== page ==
Bibi Tanga is a true musical globe-trotter. Born in the Central African Republic to a family of diplomats, he spent most of his life following his father around the world. But Tanga says his journey has helped him to incorporate diverse genres into funky, multilingual songs that tackle themes well-hidden behind groovy hooks. Together with his band the Selenites, he is now touring the U.S. in support of his new album 40 Degrees of Sunshine.
Allen Stone's smooth voice plays well against the sometimes curiously synthetic beats that characterize his songs. The soul and R&B singer hails from outside Spokane, Wash., where he began his singing career as part of his church choir. After stints in community college and Bible school, Stone brought his talents to bear with his debut album Last to Speak in 2010. The self-proclaimed hippie crafts his songs with socially conscious lyrics, and his commentary on topics ranging from the economic crisis to technological dependence is wittily pertinent.
Folk-pop singer-songwriter Suzanne Vega appears in this archival edition of Mountain Stage, recorded in December 2007. Vega enjoyed commercial success with hits like "Luka" and "Tom's Diner," which both reached into the Top Ten of pop charts in the U.S. and abroad, earning her a large national and international following.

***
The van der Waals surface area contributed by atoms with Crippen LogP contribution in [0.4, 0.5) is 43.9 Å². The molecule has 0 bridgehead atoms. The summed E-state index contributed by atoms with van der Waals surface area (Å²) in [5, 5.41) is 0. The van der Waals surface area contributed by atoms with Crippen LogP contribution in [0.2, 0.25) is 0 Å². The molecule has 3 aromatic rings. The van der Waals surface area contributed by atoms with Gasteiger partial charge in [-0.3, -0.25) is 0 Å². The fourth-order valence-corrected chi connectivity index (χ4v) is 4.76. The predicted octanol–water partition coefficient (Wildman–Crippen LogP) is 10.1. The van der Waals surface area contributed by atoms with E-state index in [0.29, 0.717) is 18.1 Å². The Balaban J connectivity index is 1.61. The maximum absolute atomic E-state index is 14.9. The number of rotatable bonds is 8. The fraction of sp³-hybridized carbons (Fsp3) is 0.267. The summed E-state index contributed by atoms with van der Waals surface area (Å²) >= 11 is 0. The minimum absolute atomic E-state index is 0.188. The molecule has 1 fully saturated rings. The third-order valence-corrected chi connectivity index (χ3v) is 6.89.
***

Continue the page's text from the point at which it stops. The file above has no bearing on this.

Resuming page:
Originally published on Tue October 2, 2012 8:39 am
Merrill Garbus, the mastermind behind tUnE-yArDs, often uses a minimal assortment of resources — a ukulele, some pedals, a bit of percussion here and there — to craft an explosive, unpredictable, worldly, beautiful and utterly inventive sound. On last year's widely beloved w h o k i l l, Garbus' music forms a cut-up collage of coos, howls and bold statements of purpose, but her live shows fan out into epic rave-ups, complete with a pair of saxophonists.